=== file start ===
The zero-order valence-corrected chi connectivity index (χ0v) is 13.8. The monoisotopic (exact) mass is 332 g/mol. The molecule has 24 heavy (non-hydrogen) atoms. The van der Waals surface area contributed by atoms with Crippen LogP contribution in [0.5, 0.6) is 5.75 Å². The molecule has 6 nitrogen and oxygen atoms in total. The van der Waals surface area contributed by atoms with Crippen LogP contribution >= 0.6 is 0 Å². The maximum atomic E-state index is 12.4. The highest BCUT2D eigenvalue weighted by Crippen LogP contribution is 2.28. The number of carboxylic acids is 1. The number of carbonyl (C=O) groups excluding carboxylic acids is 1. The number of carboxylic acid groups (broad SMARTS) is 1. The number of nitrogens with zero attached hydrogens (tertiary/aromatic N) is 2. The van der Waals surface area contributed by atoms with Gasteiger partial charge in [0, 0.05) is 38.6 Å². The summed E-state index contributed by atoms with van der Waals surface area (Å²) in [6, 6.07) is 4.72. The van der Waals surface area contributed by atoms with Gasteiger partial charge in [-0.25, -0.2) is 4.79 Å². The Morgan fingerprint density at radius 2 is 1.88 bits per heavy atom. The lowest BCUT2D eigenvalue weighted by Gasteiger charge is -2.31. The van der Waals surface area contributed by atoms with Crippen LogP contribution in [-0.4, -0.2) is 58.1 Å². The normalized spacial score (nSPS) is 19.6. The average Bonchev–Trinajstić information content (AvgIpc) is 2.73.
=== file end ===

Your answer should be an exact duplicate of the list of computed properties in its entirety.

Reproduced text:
The zero-order valence-corrected chi connectivity index (χ0v) is 13.8. The monoisotopic (exact) mass is 332 g/mol. The molecule has 24 heavy (non-hydrogen) atoms. The van der Waals surface area contributed by atoms with Crippen LogP contribution in [0.5, 0.6) is 5.75 Å². The molecule has 6 nitrogen and oxygen atoms in total. The van der Waals surface area contributed by atoms with Crippen LogP contribution >= 0.6 is 0 Å². The maximum atomic E-state index is 12.4. The highest BCUT2D eigenvalue weighted by Crippen LogP contribution is 2.28. The number of carboxylic acids is 1. The number of carbonyl (C=O) groups excluding carboxylic acids is 1. The number of carboxylic acid groups (broad SMARTS) is 1. The number of nitrogens with zero attached hydrogens (tertiary/aromatic N) is 2. The van der Waals surface area contributed by atoms with Gasteiger partial charge in [0, 0.05) is 38.6 Å². The summed E-state index contributed by atoms with van der Waals surface area (Å²) in [6, 6.07) is 4.72. The van der Waals surface area contributed by atoms with Gasteiger partial charge in [-0.25, -0.2) is 4.79 Å². The Morgan fingerprint density at radius 2 is 1.88 bits per heavy atom. The lowest BCUT2D eigenvalue weighted by Gasteiger charge is -2.31. The van der Waals surface area contributed by atoms with Crippen LogP contribution in [-0.4, -0.2) is 58.1 Å². The normalized spacial score (nSPS) is 19.6. The average Bonchev–Trinajstić information content (AvgIpc) is 2.73.